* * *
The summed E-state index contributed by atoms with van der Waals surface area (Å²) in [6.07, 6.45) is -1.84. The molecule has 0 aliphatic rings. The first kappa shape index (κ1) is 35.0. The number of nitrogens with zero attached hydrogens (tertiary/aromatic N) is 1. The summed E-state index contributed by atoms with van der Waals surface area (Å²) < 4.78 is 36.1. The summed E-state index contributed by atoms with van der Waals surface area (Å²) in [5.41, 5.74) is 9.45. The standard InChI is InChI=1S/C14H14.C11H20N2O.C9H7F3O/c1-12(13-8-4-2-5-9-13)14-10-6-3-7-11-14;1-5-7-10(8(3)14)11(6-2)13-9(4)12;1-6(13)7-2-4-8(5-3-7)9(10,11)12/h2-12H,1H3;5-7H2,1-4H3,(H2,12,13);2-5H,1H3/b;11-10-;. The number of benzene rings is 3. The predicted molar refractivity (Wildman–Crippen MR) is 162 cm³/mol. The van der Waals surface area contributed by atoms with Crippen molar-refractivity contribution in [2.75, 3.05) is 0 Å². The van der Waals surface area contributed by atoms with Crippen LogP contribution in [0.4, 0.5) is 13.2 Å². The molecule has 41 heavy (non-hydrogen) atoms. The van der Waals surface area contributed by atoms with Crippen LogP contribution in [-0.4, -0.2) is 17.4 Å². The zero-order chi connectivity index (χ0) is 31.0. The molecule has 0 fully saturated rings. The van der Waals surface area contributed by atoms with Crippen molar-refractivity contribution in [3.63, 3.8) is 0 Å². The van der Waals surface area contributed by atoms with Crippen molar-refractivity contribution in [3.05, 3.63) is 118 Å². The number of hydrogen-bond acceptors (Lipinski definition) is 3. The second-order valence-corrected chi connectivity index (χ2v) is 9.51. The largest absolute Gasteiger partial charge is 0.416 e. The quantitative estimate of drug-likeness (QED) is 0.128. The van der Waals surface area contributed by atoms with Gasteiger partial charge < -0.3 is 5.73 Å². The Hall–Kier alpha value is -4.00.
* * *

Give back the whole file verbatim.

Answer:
The summed E-state index contributed by atoms with van der Waals surface area (Å²) in [6.07, 6.45) is -1.84. The molecule has 0 aliphatic rings. The first kappa shape index (κ1) is 35.0. The number of nitrogens with zero attached hydrogens (tertiary/aromatic N) is 1. The summed E-state index contributed by atoms with van der Waals surface area (Å²) < 4.78 is 36.1. The summed E-state index contributed by atoms with van der Waals surface area (Å²) in [5.41, 5.74) is 9.45. The standard InChI is InChI=1S/C14H14.C11H20N2O.C9H7F3O/c1-12(13-8-4-2-5-9-13)14-10-6-3-7-11-14;1-5-7-10(8(3)14)11(6-2)13-9(4)12;1-6(13)7-2-4-8(5-3-7)9(10,11)12/h2-12H,1H3;5-7H2,1-4H3,(H2,12,13);2-5H,1H3/b;11-10-;. The number of benzene rings is 3. The predicted molar refractivity (Wildman–Crippen MR) is 162 cm³/mol. The van der Waals surface area contributed by atoms with Crippen molar-refractivity contribution in [2.75, 3.05) is 0 Å². The van der Waals surface area contributed by atoms with Crippen LogP contribution in [0.4, 0.5) is 13.2 Å². The molecule has 41 heavy (non-hydrogen) atoms. The van der Waals surface area contributed by atoms with Crippen LogP contribution in [-0.4, -0.2) is 17.4 Å². The zero-order chi connectivity index (χ0) is 31.0. The molecule has 0 fully saturated rings. The van der Waals surface area contributed by atoms with Crippen molar-refractivity contribution in [3.63, 3.8) is 0 Å². The van der Waals surface area contributed by atoms with Crippen molar-refractivity contribution in [3.05, 3.63) is 118 Å². The number of hydrogen-bond acceptors (Lipinski definition) is 3. The second-order valence-corrected chi connectivity index (χ2v) is 9.51. The largest absolute Gasteiger partial charge is 0.416 e. The quantitative estimate of drug-likeness (QED) is 0.128. The van der Waals surface area contributed by atoms with Gasteiger partial charge < -0.3 is 5.73 Å². The Hall–Kier alpha value is -4.00.